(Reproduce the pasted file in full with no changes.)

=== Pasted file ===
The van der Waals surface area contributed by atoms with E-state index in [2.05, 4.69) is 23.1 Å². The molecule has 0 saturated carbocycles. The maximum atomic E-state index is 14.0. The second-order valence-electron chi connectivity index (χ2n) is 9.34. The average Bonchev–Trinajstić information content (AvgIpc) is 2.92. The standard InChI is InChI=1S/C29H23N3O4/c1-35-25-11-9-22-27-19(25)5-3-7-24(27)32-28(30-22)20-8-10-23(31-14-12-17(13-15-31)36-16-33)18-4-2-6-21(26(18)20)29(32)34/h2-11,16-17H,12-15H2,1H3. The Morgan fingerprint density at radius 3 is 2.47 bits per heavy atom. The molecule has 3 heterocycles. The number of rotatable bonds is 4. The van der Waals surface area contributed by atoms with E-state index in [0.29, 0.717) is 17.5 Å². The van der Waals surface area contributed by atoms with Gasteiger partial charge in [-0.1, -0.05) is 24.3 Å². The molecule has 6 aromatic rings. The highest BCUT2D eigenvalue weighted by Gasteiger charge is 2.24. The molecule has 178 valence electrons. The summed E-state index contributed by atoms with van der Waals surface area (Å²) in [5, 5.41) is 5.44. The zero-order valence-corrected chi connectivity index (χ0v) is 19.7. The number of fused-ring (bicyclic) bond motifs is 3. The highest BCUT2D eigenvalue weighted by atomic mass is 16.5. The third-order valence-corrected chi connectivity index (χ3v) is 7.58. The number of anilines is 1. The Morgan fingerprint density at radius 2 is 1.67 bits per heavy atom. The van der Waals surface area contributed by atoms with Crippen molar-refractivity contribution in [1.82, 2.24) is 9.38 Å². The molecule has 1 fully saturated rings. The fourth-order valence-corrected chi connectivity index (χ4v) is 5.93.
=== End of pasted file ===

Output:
The van der Waals surface area contributed by atoms with E-state index in [2.05, 4.69) is 23.1 Å². The molecule has 0 saturated carbocycles. The maximum atomic E-state index is 14.0. The second-order valence-electron chi connectivity index (χ2n) is 9.34. The average Bonchev–Trinajstić information content (AvgIpc) is 2.92. The standard InChI is InChI=1S/C29H23N3O4/c1-35-25-11-9-22-27-19(25)5-3-7-24(27)32-28(30-22)20-8-10-23(31-14-12-17(13-15-31)36-16-33)18-4-2-6-21(26(18)20)29(32)34/h2-11,16-17H,12-15H2,1H3. The Morgan fingerprint density at radius 3 is 2.47 bits per heavy atom. The molecule has 3 heterocycles. The number of rotatable bonds is 4. The van der Waals surface area contributed by atoms with E-state index in [0.29, 0.717) is 17.5 Å². The van der Waals surface area contributed by atoms with Gasteiger partial charge in [-0.1, -0.05) is 24.3 Å². The molecule has 6 aromatic rings. The highest BCUT2D eigenvalue weighted by Gasteiger charge is 2.24. The molecule has 178 valence electrons. The summed E-state index contributed by atoms with van der Waals surface area (Å²) in [5, 5.41) is 5.44. The zero-order valence-corrected chi connectivity index (χ0v) is 19.7. The number of fused-ring (bicyclic) bond motifs is 3. The highest BCUT2D eigenvalue weighted by atomic mass is 16.5. The third-order valence-corrected chi connectivity index (χ3v) is 7.58. The number of anilines is 1. The Morgan fingerprint density at radius 2 is 1.67 bits per heavy atom. The van der Waals surface area contributed by atoms with Crippen molar-refractivity contribution in [1.82, 2.24) is 9.38 Å². The molecule has 1 fully saturated rings. The fourth-order valence-corrected chi connectivity index (χ4v) is 5.93.